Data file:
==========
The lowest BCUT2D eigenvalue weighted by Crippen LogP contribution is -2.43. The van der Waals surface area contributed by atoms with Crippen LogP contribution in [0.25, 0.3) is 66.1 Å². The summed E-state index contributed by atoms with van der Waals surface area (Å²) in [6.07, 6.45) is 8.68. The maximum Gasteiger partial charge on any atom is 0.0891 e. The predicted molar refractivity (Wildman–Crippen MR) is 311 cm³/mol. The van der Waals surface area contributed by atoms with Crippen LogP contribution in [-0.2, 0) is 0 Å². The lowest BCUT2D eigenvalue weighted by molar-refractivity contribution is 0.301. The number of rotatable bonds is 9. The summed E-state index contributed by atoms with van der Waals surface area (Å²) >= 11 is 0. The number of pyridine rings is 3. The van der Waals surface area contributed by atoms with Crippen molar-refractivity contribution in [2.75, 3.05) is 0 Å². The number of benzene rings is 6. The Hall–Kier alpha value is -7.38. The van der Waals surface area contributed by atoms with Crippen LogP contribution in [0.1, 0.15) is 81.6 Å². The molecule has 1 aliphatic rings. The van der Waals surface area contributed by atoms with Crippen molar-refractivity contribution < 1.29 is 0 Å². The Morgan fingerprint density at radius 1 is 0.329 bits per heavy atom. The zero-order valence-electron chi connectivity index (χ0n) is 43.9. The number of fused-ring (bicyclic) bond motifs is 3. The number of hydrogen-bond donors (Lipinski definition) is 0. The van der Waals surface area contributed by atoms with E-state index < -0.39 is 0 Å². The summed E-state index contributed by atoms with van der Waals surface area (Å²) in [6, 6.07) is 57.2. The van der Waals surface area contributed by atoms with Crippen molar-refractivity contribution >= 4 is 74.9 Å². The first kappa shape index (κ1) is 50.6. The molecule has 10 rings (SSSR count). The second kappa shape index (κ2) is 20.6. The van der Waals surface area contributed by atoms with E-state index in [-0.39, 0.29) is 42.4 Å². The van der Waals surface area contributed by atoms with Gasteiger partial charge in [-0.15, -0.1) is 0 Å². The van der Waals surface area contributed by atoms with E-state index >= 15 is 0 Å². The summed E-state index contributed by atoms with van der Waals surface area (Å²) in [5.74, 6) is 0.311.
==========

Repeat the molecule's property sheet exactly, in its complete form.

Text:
The lowest BCUT2D eigenvalue weighted by Crippen LogP contribution is -2.43. The van der Waals surface area contributed by atoms with Crippen LogP contribution in [0.25, 0.3) is 66.1 Å². The summed E-state index contributed by atoms with van der Waals surface area (Å²) in [6.07, 6.45) is 8.68. The maximum Gasteiger partial charge on any atom is 0.0891 e. The predicted molar refractivity (Wildman–Crippen MR) is 311 cm³/mol. The van der Waals surface area contributed by atoms with Crippen LogP contribution in [-0.2, 0) is 0 Å². The lowest BCUT2D eigenvalue weighted by molar-refractivity contribution is 0.301. The number of rotatable bonds is 9. The summed E-state index contributed by atoms with van der Waals surface area (Å²) >= 11 is 0. The number of pyridine rings is 3. The van der Waals surface area contributed by atoms with Crippen molar-refractivity contribution in [2.75, 3.05) is 0 Å². The number of benzene rings is 6. The Hall–Kier alpha value is -7.38. The van der Waals surface area contributed by atoms with Crippen LogP contribution in [0.1, 0.15) is 81.6 Å². The molecule has 1 aliphatic rings. The van der Waals surface area contributed by atoms with Crippen molar-refractivity contribution < 1.29 is 0 Å². The Morgan fingerprint density at radius 1 is 0.329 bits per heavy atom. The zero-order valence-electron chi connectivity index (χ0n) is 43.9. The number of fused-ring (bicyclic) bond motifs is 3. The number of hydrogen-bond donors (Lipinski definition) is 0. The van der Waals surface area contributed by atoms with E-state index < -0.39 is 0 Å². The summed E-state index contributed by atoms with van der Waals surface area (Å²) in [6, 6.07) is 57.2. The van der Waals surface area contributed by atoms with Crippen molar-refractivity contribution >= 4 is 74.9 Å². The first kappa shape index (κ1) is 50.6. The molecule has 10 rings (SSSR count). The second kappa shape index (κ2) is 20.6. The van der Waals surface area contributed by atoms with E-state index in [-0.39, 0.29) is 42.4 Å². The van der Waals surface area contributed by atoms with Gasteiger partial charge in [-0.15, -0.1) is 0 Å². The van der Waals surface area contributed by atoms with E-state index >= 15 is 0 Å². The summed E-state index contributed by atoms with van der Waals surface area (Å²) in [5.74, 6) is 0.311.